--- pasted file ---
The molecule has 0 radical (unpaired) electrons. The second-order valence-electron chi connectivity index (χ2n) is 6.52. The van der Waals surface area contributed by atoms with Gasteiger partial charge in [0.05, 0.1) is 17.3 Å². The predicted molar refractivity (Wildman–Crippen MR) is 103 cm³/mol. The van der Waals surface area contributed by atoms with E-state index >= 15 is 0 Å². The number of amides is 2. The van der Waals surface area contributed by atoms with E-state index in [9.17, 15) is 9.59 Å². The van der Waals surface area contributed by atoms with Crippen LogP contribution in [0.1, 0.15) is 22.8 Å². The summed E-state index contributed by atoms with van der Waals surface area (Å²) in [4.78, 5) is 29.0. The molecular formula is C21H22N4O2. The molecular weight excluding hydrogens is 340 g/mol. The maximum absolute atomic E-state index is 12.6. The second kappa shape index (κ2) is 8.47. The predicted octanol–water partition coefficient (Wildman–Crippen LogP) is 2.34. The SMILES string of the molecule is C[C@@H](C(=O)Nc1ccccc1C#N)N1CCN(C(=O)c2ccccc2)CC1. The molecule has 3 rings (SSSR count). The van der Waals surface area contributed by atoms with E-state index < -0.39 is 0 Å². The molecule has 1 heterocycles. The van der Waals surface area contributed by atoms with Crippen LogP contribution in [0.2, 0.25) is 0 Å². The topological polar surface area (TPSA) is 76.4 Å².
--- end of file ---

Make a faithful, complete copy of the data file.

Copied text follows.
The molecule has 0 radical (unpaired) electrons. The second-order valence-electron chi connectivity index (χ2n) is 6.52. The van der Waals surface area contributed by atoms with Gasteiger partial charge in [0.05, 0.1) is 17.3 Å². The predicted molar refractivity (Wildman–Crippen MR) is 103 cm³/mol. The van der Waals surface area contributed by atoms with E-state index >= 15 is 0 Å². The number of amides is 2. The van der Waals surface area contributed by atoms with E-state index in [9.17, 15) is 9.59 Å². The van der Waals surface area contributed by atoms with Crippen LogP contribution in [0.1, 0.15) is 22.8 Å². The summed E-state index contributed by atoms with van der Waals surface area (Å²) in [4.78, 5) is 29.0. The molecular formula is C21H22N4O2. The molecular weight excluding hydrogens is 340 g/mol. The maximum absolute atomic E-state index is 12.6. The second kappa shape index (κ2) is 8.47. The predicted octanol–water partition coefficient (Wildman–Crippen LogP) is 2.34. The SMILES string of the molecule is C[C@@H](C(=O)Nc1ccccc1C#N)N1CCN(C(=O)c2ccccc2)CC1. The molecule has 3 rings (SSSR count). The van der Waals surface area contributed by atoms with E-state index < -0.39 is 0 Å². The molecule has 1 heterocycles. The van der Waals surface area contributed by atoms with Crippen LogP contribution in [0.2, 0.25) is 0 Å². The topological polar surface area (TPSA) is 76.4 Å².